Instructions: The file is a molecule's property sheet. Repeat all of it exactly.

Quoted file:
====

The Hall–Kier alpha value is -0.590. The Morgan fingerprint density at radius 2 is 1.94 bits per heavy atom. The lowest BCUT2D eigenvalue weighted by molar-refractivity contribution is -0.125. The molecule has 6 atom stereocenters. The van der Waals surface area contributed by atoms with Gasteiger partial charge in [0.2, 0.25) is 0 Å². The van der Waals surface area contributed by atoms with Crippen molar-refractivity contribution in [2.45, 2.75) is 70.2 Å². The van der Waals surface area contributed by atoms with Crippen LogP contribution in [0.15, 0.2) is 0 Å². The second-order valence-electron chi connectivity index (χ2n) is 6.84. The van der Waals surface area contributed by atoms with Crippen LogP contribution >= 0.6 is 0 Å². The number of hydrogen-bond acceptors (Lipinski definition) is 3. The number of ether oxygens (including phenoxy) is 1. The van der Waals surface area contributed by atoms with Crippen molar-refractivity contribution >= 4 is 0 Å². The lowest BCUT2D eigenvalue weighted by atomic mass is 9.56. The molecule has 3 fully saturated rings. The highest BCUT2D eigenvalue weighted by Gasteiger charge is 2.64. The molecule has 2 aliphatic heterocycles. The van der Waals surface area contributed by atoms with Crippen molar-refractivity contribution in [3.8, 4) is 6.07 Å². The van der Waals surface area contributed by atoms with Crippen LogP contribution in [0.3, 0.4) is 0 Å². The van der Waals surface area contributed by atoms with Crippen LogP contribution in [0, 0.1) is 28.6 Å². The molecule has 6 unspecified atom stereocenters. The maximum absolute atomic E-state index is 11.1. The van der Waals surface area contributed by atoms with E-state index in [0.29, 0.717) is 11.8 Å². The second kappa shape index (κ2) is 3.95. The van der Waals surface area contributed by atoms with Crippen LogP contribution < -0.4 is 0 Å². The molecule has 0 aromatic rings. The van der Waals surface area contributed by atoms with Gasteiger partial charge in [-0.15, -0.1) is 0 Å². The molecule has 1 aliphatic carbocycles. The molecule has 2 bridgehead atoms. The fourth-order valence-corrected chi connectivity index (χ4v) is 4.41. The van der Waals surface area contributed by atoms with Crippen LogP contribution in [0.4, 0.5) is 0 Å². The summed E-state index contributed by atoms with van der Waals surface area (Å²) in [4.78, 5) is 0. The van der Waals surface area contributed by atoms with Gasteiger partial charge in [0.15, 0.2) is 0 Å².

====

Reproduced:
The Hall–Kier alpha value is -0.590. The Morgan fingerprint density at radius 2 is 1.94 bits per heavy atom. The lowest BCUT2D eigenvalue weighted by molar-refractivity contribution is -0.125. The molecule has 6 atom stereocenters. The van der Waals surface area contributed by atoms with Gasteiger partial charge in [0.2, 0.25) is 0 Å². The van der Waals surface area contributed by atoms with Crippen molar-refractivity contribution in [2.45, 2.75) is 70.2 Å². The van der Waals surface area contributed by atoms with Crippen LogP contribution in [0.15, 0.2) is 0 Å². The second-order valence-electron chi connectivity index (χ2n) is 6.84. The van der Waals surface area contributed by atoms with Crippen LogP contribution >= 0.6 is 0 Å². The number of hydrogen-bond acceptors (Lipinski definition) is 3. The number of ether oxygens (including phenoxy) is 1. The van der Waals surface area contributed by atoms with Crippen molar-refractivity contribution >= 4 is 0 Å². The lowest BCUT2D eigenvalue weighted by atomic mass is 9.56. The molecule has 3 fully saturated rings. The highest BCUT2D eigenvalue weighted by Gasteiger charge is 2.64. The molecule has 2 aliphatic heterocycles. The van der Waals surface area contributed by atoms with Crippen molar-refractivity contribution in [3.8, 4) is 6.07 Å². The van der Waals surface area contributed by atoms with Crippen LogP contribution in [0.3, 0.4) is 0 Å². The van der Waals surface area contributed by atoms with Crippen LogP contribution in [0, 0.1) is 28.6 Å². The molecule has 6 unspecified atom stereocenters. The maximum absolute atomic E-state index is 11.1. The van der Waals surface area contributed by atoms with E-state index in [0.29, 0.717) is 11.8 Å². The second kappa shape index (κ2) is 3.95. The van der Waals surface area contributed by atoms with Crippen LogP contribution < -0.4 is 0 Å². The molecule has 0 aromatic rings. The van der Waals surface area contributed by atoms with Gasteiger partial charge in [-0.15, -0.1) is 0 Å². The molecule has 1 aliphatic carbocycles. The molecule has 2 bridgehead atoms. The fourth-order valence-corrected chi connectivity index (χ4v) is 4.41. The van der Waals surface area contributed by atoms with Crippen LogP contribution in [0.4, 0.5) is 0 Å². The summed E-state index contributed by atoms with van der Waals surface area (Å²) in [4.78, 5) is 0. The van der Waals surface area contributed by atoms with Gasteiger partial charge in [0.15, 0.2) is 0 Å².